The solution complexity can be decomposed into a platform-related and a software-related part. The platform-related part of the solution complexity is defined by the platform as described above, the tools and technologies used. The software-related part is defined by the software itself, the concepts and implementation used.
The constraints influence the solution complexity indirectly by influencing how the platform is set up or how the software is built and organized. Note that if we find accidental complexity in the platform or the software, we will quite often find some flawed constraint that originally caused it. Thus, even if we limit our immediate observation of complexity to the platform and the software, we must not neglect the IT-related constraints as they often are the actual root cause of unnecessary complexity.
With this distinction we can revisit our original simple image of essential and accidental complexity. To set a baseline, let us first look at an ideal solution without any accidental complexity:
The solution complexity matches the problem complexity. For the sake of simplicity, we assume that the problem definition does not contain any accidental complexity but only reflects the essential problem complexity.
Additionally, the platform support is optimal with respect to the given problem. “Optimal” in that context means that the platform does not add any unnecessary complexity while at the same time supporting the software in a way that its complexity is minimal with respect to the given problem. As we will see in a moment, non-optimal platform support can add a lot of (unneeded) complexity to the solution.
This is the ideal solution without any accidental complexity on the solution side. With that image in mind, we can distinguish three types of accidental complexity.
Overly complex platform
The first source of accidental complexity on the solution side is an overly complex platform:
This is a relatively obvious source of accidental complexity. The platform is (a lot) more complex than the problem required. As a result the solution complexity exceeds the problem complexity, i.e., we added accidental complexity.
We have seen this type of accidental complexity due to overly complex platforms many times in the recent years when everything was implemented using microservices, SPAs, distributed data stores and more (including all the additional platform complexity those approaches require) even if the problem could have been solved perfectly using a much simpler approach. I will come back on this in more detail in one of next posts of this blog series.
Note that even if I assumed in the image that software complexity remains minimal, this is not necessarily the case. Actually, more often than not an overly complex platform also increases the required software complexity. E.g., if you choose an implementation based on microservices instead of a non-distributed approach, you need to deal with all the intricacies of distributed systems which makes the software a lot more complex. 2
Inadequate platform support
Interestingly, not only overly complex platforms, but also inadequate platforms support adds to accidental complexity.
If you fail to appropriately support the solution software on the platform side, the software needs to compensate the lack of support, i.e., needs to implement the missing parts or needs to find another way around the deficiencies of the platform. Just two examples to illustrate this situation:
I had a client a few years ago where the core development team refused to use any frameworks, libraries besides the default JavaSE/EE stack provided by a plain Tomcat server. The reasons why they made that decision, are not relevant in this context. The point is that they had to implement a ton of things on their own that you usually get in production quality with a little Maven snippet and a few lines of code.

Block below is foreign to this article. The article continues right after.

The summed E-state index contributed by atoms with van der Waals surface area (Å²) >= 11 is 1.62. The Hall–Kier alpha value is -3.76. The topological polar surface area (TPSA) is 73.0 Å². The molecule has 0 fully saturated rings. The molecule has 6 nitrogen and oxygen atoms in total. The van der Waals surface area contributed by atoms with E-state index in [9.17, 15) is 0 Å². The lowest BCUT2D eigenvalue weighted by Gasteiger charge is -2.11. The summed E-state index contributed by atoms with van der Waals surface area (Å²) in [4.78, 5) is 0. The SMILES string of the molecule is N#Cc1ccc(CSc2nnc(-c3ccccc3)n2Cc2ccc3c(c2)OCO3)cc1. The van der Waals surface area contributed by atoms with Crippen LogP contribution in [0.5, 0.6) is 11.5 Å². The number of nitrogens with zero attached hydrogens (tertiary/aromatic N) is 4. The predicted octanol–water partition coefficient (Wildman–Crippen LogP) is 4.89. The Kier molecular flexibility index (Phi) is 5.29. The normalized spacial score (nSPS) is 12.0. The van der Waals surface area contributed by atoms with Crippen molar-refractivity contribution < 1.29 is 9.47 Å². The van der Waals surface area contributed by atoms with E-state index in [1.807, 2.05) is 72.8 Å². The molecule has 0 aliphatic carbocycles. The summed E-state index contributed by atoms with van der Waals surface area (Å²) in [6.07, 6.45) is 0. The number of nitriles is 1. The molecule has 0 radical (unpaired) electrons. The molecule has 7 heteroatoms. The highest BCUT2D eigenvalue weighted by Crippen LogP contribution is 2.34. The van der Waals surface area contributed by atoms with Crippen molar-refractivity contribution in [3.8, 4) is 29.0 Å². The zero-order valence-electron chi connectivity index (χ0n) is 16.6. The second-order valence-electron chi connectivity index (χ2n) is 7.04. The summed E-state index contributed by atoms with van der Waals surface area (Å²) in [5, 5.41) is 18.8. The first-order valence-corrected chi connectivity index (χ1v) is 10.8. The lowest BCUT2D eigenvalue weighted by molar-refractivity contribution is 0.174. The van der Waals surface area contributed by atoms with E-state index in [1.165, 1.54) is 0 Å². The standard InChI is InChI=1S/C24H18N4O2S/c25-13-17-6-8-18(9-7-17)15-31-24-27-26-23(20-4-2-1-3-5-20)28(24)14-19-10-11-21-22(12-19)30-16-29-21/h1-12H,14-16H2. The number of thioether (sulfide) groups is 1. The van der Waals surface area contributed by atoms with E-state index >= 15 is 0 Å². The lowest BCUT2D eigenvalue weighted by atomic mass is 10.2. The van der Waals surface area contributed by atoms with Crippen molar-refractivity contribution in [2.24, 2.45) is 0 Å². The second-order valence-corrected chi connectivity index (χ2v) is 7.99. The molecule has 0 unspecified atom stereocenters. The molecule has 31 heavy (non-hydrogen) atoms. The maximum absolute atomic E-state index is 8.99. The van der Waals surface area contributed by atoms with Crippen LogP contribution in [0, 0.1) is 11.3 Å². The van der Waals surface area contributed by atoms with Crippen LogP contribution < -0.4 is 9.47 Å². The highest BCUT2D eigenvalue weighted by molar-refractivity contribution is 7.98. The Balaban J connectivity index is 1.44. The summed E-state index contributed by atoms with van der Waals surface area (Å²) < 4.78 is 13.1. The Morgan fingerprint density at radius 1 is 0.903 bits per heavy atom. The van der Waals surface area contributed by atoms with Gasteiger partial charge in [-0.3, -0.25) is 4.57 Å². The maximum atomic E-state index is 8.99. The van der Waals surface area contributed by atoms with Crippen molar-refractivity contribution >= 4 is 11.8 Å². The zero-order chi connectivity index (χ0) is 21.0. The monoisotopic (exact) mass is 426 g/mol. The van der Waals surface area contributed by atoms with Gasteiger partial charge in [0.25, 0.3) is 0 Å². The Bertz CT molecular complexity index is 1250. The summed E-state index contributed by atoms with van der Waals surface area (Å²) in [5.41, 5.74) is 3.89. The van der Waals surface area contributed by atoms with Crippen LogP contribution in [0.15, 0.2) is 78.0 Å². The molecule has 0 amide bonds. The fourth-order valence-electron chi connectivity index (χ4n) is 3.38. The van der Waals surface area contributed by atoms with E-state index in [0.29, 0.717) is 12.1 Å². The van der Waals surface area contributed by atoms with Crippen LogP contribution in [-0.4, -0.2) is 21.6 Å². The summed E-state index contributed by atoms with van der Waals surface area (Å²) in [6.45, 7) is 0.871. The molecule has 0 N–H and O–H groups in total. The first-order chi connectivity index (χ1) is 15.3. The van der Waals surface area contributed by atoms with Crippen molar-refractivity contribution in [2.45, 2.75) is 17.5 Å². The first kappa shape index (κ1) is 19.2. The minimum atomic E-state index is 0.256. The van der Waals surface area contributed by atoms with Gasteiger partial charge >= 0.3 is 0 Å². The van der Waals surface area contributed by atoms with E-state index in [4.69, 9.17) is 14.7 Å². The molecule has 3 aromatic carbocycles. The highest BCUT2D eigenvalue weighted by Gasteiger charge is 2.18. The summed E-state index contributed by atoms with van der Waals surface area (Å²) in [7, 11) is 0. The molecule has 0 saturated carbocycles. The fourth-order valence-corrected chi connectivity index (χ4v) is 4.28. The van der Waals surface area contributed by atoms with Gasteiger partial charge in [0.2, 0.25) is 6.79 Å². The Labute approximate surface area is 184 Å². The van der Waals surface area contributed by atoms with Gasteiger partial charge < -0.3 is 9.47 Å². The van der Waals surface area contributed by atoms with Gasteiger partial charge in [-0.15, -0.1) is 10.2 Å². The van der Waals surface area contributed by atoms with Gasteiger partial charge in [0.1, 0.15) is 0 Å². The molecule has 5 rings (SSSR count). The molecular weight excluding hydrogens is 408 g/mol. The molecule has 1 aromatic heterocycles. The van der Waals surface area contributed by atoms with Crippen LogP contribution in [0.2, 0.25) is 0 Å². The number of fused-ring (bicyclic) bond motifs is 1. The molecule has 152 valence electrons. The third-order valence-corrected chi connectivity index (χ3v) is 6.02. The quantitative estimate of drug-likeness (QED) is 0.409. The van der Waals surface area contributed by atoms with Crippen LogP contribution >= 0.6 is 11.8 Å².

Eventually, this lead to a software complexity that made them almost immobile: It took them extremely long to implementing any change request. They had a huge backlog of pending feature requests from their business department. It was extremely hard, if not impossible for them, to support new technology evolutions like, e.g., mobile device or machine learning in their solution. This was because they had to build all the missing platform parts in their software – lots of accidental complexity.
Another client insisted to use Cassandra as their sole storage system for a bigger initiative. Again, the reasons for that decision are irrelevant here. Unfortunately, the initiative had some sub-projects that had very strict consistency requirements. Other sub-projects needed to access the data using arbitrary ad hoc access patterns that could not be defined upfront. Both are requirements that a relational database can serve easily but which are extremely hard to implement if you only have Cassandra.
As a result, the software development teams had to implement solutions that were orders of magnitude more complex than they would have been if they would have had access to a relational database.
An important point here is that from a company’s perspective additional software complexity often is harder to cope with than with additional platform complexity. Added platform complexity means higher operations efforts, added software complexity means higher efforts along the whole IT value chain (including operations).
Additionally, the biggest bottleneck of companies often are their IT departments, how many requests they can serve in a given period of time, how long it takes until the requests are implemented and live. If the same development teams need to support a lot of code that just compensates for a lack of platform support they become an even bigger bottleneck: a big part of their capacity is bound to maintaining the platform compensation code.
This does not mean that we should blindly put everything in the platform. If we try this, we easily end up with overly complex platforms which are as bad. The key point is that for any solution there is a sweet spot regarding the amount of platform support, and this amount depends on the given problem. If we miss this sweet spot by adding too much or too little platform support, we add accidental complexity to the solution. 3